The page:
Post #2 is here, and we’re talking about what a typical trail day will look like….
While there are similarities in the days (driver’s meeting, airing down, running the trail, airing up, heading back to camp, etc), the days aren’t “typical”. Each trail holds its own challenges, its own spectacular views, and its own special memories to be made.
So what will your days look like in Moab? Each day will start early. Plan to have prior to the driver’s meeting:
– Full tank of gas
– Enough food and water for 24 hours on the trail for each person in your rig
– Ice, if you need more
The Driver’s Meetings are mandatory as we’ll be going over what to expect for terrain and obstacles, truck order, tips/tricks for that particular trail, and expectations of what you’ll see while on the trail. We’ll also do a comms check. Driver’s meetings are scheduled anywhere from 7 – 8am depending on the day and should only take 15 or so minutes. (Exact times and locations to be released 2 weeks before the event).
If you miss the driver’s meeting and head straight for the trail, there’s always a possibility of you getting stuck behind another group. These trails are busy, and you may not be able to catch up with us. Which will leave you without a spotter for any obstacles.
Depending on the trail start location, we’ll either air down at the driver’s meeting or at the trailhead.
Because of the group size, we will be moving. We’ll never push your truck beyond its capabilities, but we may push (re: encourage) you because we want you to learn to have confidence in your truck. We will be matching trucks in order by mods/ driver skills. So the faster, more modified/experienced folks will always have lead of the group. This doesn’t mean the more stock guys/gals are going to be left in the dust. This means that while stock folks might not move as fast, the other rigs have time to take the harder lines, which will slow them down a little and allow folks to catch up.
In some cases, we may break up into groups of 5 – 7 rigs each with a lead for each group. This may be the case on a trail that’s narrow and doesn’t allow easy passing. Forty full-size trucks can be intimidating on the trail, and we don’t want to cause any vehicles to pull off trail and cause serious damage. Treading lightly is vital to keeping these trails open, and we expect everyone to practice Tread Lightly.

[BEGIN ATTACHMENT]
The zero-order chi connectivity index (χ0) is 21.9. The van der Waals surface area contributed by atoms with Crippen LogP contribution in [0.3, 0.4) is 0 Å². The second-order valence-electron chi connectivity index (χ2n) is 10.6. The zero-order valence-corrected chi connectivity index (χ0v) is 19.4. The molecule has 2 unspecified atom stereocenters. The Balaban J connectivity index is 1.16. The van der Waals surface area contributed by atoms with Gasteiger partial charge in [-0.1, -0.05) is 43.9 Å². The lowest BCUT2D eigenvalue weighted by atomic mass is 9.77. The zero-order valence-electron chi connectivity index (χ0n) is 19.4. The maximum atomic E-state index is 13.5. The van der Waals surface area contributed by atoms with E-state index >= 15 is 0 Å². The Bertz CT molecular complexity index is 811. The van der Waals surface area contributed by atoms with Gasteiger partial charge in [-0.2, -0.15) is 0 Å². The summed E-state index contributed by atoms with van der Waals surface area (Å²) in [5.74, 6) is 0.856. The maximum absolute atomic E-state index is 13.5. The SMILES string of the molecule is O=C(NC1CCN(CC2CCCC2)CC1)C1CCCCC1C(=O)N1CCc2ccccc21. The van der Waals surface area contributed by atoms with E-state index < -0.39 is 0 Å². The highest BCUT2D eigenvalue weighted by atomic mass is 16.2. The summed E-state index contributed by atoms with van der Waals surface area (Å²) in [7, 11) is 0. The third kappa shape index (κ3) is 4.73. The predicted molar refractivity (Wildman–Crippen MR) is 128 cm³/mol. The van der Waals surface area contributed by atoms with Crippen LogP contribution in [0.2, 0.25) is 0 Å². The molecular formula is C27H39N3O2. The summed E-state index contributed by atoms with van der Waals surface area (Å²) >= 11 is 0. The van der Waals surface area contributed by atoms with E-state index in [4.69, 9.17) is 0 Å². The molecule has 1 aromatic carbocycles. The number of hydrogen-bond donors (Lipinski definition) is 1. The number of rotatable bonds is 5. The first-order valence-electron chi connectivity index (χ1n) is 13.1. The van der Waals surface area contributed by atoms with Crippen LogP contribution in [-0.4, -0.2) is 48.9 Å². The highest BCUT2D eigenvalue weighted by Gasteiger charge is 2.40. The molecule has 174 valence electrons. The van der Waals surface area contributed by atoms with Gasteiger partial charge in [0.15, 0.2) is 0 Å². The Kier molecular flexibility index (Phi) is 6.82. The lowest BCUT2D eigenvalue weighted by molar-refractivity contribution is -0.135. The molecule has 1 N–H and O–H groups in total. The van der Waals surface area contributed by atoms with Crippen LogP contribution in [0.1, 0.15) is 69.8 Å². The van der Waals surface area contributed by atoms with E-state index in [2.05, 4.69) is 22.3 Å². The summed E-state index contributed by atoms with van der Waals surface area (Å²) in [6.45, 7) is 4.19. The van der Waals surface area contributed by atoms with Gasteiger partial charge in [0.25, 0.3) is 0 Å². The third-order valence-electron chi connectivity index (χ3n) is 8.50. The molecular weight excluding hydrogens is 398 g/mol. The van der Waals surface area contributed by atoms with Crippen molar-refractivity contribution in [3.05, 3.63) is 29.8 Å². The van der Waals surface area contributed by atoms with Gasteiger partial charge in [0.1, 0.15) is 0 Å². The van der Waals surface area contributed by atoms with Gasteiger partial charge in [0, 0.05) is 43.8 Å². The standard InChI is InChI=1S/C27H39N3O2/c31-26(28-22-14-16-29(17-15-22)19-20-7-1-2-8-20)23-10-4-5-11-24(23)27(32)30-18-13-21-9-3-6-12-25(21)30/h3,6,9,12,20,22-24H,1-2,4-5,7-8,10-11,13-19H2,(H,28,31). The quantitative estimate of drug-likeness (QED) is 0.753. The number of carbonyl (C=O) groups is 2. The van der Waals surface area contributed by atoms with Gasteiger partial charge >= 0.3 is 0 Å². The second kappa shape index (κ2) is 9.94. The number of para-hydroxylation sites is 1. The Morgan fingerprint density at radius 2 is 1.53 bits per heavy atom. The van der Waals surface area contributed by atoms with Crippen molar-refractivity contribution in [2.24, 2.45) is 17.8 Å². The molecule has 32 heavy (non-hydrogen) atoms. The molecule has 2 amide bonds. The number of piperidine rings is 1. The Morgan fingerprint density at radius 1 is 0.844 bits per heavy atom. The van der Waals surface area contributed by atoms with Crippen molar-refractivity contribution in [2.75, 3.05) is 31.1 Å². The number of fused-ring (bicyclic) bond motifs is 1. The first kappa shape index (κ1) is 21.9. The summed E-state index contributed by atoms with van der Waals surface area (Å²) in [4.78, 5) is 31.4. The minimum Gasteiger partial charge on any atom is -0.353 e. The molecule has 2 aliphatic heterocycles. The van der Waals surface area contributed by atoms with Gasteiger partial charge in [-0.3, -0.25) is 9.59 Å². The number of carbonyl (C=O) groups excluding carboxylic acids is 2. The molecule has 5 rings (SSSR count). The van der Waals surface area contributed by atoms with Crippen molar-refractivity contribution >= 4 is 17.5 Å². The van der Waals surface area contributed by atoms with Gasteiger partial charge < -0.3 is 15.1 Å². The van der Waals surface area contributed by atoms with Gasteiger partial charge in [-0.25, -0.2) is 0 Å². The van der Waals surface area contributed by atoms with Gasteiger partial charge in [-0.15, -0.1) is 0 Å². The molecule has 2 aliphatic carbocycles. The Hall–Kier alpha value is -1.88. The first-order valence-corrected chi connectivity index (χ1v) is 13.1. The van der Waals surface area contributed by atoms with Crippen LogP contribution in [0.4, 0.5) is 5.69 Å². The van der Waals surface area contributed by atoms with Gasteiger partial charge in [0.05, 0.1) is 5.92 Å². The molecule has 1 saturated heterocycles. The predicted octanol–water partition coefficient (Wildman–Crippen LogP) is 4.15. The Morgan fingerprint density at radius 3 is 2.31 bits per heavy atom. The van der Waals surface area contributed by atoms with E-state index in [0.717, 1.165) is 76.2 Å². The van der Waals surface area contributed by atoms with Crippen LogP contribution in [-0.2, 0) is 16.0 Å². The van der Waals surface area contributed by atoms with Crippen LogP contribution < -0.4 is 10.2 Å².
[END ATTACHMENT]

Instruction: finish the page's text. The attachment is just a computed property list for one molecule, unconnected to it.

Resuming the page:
Each trail day there is at least one epic obstacle we can play on or amazing truck photo opportunity. In many cases, there are more. We’ll try keep the group together for those so everyone can enjoy the show, but in some cases, we’ll need folks to keep moving. Again, those specifics and what lines to take will be discussed at the morning Driver’s Meeting.
If you are riding solo or have an empty backseat, it’s encouraged to have room for a spotter or photographer to be able to jump in. Last year I rode, at some point, in just about every truck that came to the event. Remember, Never Leave Your Spotter Behind. 😉
A few of the trails we are running would normally take 3 – 4 or 7 – 8 hours with just 4 – 5 trucks. But our average truck count is anywhere from 22 to 40 a day. So plan for trails to take anywhere from 6 – 12 hours. We ask that folks keep conversations outside of the trucks to an absolute minimum. Conversations about lifts, bumpers, performance, etc. can happen at the evening campfire. Save the day for wheeling only.
The trails we’re taking are a combination of out and backs and straight through. At the end of each trail, we’ll stop so everyone can air up. At this point, it’s your choice to hang around and follow folks back to town or just head back to town yourself. We’ll see everyone who wants to join us back at Basecamp for the evening fire.
So to recap:
1.) Have fuel, food, water and ice before the Driver’s Meeting
2) Driver’s Meetings are mandatory. PLEASE be courteous and be on time.
3.) Prepare as if you’ll be spending the night on the trail (it can happen, but not intended).
4.) Conversations can happen at camp, not on the trail
5.) We will stop for lunch on the trail at a scenic point
6.) Expect to have fun and keep your camera ready